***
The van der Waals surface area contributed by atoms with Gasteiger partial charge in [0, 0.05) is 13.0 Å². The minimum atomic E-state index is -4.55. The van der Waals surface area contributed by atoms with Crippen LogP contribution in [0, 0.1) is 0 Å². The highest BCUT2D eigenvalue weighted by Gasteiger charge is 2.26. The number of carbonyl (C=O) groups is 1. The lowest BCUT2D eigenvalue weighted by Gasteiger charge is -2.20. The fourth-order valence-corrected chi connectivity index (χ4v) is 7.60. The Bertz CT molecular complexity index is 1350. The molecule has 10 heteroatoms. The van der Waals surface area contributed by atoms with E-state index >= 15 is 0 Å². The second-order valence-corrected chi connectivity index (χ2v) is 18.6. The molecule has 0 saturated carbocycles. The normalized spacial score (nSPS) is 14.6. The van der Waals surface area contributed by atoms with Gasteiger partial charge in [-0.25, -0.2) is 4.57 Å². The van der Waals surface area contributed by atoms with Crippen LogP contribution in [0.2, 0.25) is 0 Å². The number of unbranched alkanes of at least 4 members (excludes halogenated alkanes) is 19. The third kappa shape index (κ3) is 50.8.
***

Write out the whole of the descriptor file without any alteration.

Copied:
The van der Waals surface area contributed by atoms with Gasteiger partial charge in [0, 0.05) is 13.0 Å². The minimum atomic E-state index is -4.55. The van der Waals surface area contributed by atoms with Crippen LogP contribution in [0, 0.1) is 0 Å². The highest BCUT2D eigenvalue weighted by Gasteiger charge is 2.26. The number of carbonyl (C=O) groups is 1. The lowest BCUT2D eigenvalue weighted by Gasteiger charge is -2.20. The fourth-order valence-corrected chi connectivity index (χ4v) is 7.60. The Bertz CT molecular complexity index is 1350. The molecule has 10 heteroatoms. The van der Waals surface area contributed by atoms with E-state index >= 15 is 0 Å². The second-order valence-corrected chi connectivity index (χ2v) is 18.6. The molecule has 0 saturated carbocycles. The normalized spacial score (nSPS) is 14.6. The van der Waals surface area contributed by atoms with Gasteiger partial charge in [-0.25, -0.2) is 4.57 Å². The van der Waals surface area contributed by atoms with Crippen LogP contribution in [0.2, 0.25) is 0 Å². The number of unbranched alkanes of at least 4 members (excludes halogenated alkanes) is 19. The third kappa shape index (κ3) is 50.8.